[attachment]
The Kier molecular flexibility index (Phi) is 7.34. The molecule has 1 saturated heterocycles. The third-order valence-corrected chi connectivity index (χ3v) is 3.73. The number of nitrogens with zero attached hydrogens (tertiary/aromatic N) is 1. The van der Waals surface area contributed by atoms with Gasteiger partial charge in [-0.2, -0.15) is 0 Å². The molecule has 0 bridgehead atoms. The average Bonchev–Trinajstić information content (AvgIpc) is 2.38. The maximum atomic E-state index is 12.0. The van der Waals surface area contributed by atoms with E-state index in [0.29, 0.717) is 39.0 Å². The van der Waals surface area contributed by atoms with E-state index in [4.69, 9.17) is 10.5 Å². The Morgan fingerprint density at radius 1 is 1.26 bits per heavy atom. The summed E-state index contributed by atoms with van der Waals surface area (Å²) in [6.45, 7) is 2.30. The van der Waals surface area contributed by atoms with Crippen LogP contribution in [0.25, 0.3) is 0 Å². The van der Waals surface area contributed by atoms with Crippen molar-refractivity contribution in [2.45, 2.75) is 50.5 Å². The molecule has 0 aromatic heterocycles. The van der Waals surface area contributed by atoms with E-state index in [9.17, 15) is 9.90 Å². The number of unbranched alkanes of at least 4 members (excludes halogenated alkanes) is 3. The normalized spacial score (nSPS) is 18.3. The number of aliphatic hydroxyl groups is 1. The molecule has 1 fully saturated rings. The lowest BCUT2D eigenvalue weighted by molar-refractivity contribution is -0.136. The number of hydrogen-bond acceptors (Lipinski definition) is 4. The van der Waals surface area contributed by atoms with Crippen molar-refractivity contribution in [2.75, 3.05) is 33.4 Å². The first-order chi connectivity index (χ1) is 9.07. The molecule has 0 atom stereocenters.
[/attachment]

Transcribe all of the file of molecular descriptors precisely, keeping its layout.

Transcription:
The Kier molecular flexibility index (Phi) is 7.34. The molecule has 1 saturated heterocycles. The third-order valence-corrected chi connectivity index (χ3v) is 3.73. The number of nitrogens with zero attached hydrogens (tertiary/aromatic N) is 1. The van der Waals surface area contributed by atoms with Gasteiger partial charge in [-0.2, -0.15) is 0 Å². The molecule has 0 bridgehead atoms. The average Bonchev–Trinajstić information content (AvgIpc) is 2.38. The maximum atomic E-state index is 12.0. The van der Waals surface area contributed by atoms with E-state index in [0.29, 0.717) is 39.0 Å². The van der Waals surface area contributed by atoms with E-state index in [4.69, 9.17) is 10.5 Å². The Morgan fingerprint density at radius 1 is 1.26 bits per heavy atom. The summed E-state index contributed by atoms with van der Waals surface area (Å²) in [6.45, 7) is 2.30. The van der Waals surface area contributed by atoms with Crippen LogP contribution in [0.25, 0.3) is 0 Å². The van der Waals surface area contributed by atoms with Crippen molar-refractivity contribution in [2.45, 2.75) is 50.5 Å². The molecule has 0 aromatic heterocycles. The van der Waals surface area contributed by atoms with E-state index in [9.17, 15) is 9.90 Å². The number of unbranched alkanes of at least 4 members (excludes halogenated alkanes) is 3. The normalized spacial score (nSPS) is 18.3. The number of aliphatic hydroxyl groups is 1. The molecule has 1 fully saturated rings. The lowest BCUT2D eigenvalue weighted by molar-refractivity contribution is -0.136. The number of hydrogen-bond acceptors (Lipinski definition) is 4. The van der Waals surface area contributed by atoms with Crippen molar-refractivity contribution in [2.75, 3.05) is 33.4 Å². The first-order chi connectivity index (χ1) is 9.07. The molecule has 0 atom stereocenters.